The brilliant tractor tribute to the NHS from a group of Warwickshire farmers

People around Britain have been paying tribute to the efforts of our NHS workers at the time of the coronavirus pandemic — but few have been as creative and clever as this one.

Every afternoon, members of the Country Life team will be sharing a story, an idea, a tip, a recipe or a thought for the day — something, in other words, to spread a little sunshine in troubled times. Today, it’s the turn of the digital editor, Toby Keel,  marvelling at an ingenious tribute to our wonderful NHS workers.

At five minutes to eight on Thursday night, we brought the children down to the front door, put overcoats on over pyjamas, and headed out. All the while I kept wondering if everybody else would join in. Images of lively late-afternoon balconies in Bologna and Seville, with people singing across the streets to each, other are one thing. Would the same really happen here?

But they did. Even on a sleepy side road in West Sussex, down the road from a school which has been shut for a week, people came out, clapped, cheered and laughed at how wonderful it was. Someone even let off fireworks.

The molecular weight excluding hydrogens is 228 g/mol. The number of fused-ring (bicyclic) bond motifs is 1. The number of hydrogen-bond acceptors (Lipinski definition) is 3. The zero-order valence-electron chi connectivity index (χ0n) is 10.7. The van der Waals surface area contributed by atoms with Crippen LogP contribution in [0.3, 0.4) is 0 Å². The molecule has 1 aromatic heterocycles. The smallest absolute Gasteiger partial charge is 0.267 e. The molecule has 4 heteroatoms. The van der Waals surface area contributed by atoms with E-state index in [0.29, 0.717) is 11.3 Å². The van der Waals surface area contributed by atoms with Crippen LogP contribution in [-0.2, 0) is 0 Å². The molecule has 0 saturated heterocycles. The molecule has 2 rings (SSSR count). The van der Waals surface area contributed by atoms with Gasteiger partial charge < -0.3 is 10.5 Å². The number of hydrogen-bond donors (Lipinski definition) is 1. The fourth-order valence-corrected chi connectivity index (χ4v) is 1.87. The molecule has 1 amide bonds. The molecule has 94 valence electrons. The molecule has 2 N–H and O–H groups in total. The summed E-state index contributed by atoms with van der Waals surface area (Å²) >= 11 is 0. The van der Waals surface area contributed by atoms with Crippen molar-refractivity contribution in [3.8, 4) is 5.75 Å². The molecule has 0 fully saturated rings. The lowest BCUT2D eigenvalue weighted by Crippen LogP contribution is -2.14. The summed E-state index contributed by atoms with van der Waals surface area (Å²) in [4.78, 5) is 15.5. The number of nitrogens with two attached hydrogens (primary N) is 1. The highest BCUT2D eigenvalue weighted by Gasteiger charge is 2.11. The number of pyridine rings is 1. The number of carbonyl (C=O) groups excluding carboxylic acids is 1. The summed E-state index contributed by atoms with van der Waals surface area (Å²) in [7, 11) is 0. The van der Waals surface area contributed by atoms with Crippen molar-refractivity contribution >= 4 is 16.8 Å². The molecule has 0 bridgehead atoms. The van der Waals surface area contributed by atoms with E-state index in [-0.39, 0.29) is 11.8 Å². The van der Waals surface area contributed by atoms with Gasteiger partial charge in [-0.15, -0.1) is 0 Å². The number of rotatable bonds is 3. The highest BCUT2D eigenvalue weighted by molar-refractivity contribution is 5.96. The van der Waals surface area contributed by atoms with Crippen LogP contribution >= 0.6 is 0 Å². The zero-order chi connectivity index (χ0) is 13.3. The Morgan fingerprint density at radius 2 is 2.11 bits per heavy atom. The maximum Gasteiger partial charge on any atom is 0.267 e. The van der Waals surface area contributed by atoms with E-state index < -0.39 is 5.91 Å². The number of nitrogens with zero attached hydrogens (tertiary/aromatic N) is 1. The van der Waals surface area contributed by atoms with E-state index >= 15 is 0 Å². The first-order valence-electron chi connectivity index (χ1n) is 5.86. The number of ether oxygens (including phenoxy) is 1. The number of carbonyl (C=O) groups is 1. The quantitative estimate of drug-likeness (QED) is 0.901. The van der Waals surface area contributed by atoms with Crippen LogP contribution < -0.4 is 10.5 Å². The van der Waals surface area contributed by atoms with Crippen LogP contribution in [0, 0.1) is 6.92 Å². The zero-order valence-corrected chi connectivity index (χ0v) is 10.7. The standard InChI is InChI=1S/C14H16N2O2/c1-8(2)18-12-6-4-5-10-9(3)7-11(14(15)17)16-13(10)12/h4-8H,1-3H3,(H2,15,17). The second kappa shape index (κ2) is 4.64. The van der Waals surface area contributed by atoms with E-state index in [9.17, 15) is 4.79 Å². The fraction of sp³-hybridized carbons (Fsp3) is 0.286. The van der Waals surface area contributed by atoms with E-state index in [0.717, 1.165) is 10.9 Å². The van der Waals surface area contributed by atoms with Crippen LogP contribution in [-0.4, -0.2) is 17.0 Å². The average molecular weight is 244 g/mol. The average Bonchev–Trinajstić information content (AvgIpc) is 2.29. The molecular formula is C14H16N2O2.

We, like millions of people around the country, were paying tribute to the work done by the NHS workers at this toughest of times — literally risking their lives in order to keep the rest of us safe and well, working under what must be the most inordinate pressure.

Everyone joined in. The Duke of Cambridge posted a video of his children waving and clapping, and even in Downing St the Prime Minister and Chancellor of the Exchequer did the same. I did note at the time how Boris was keeping his distance from Rishi; today, given the PM’s coronavirus test results, it’s a wonder they were even on the same side of the street.

Our favourite tribute of the day, however, came from a group of farmers in the Midlands:

The drone footage was shared by Edd Atkinson of the team at Forsyth Farmwork, based at Moorlands Farm in Kineton, Warwickshire, who used their skills to great effect to express their thanks.

‘I used to work there and William Forsyth, the boss, phoned me up with the idea,’ explains Edd.

‘So I went down there and used the drone to orchestrate the drilling of the letters. I thought it was exceptionally brilliant as now the weather is good, they took the time out of frantically trying to get thousands of acres drilled, all being very late from all the rain.’

What our NHS workers and other support staff are going through, the rest of us can only imagine. But we hope that a nation of people who are giving thanks and counting their blessings — both too rare these days — will go some way to letting them know how much they’re appreciated.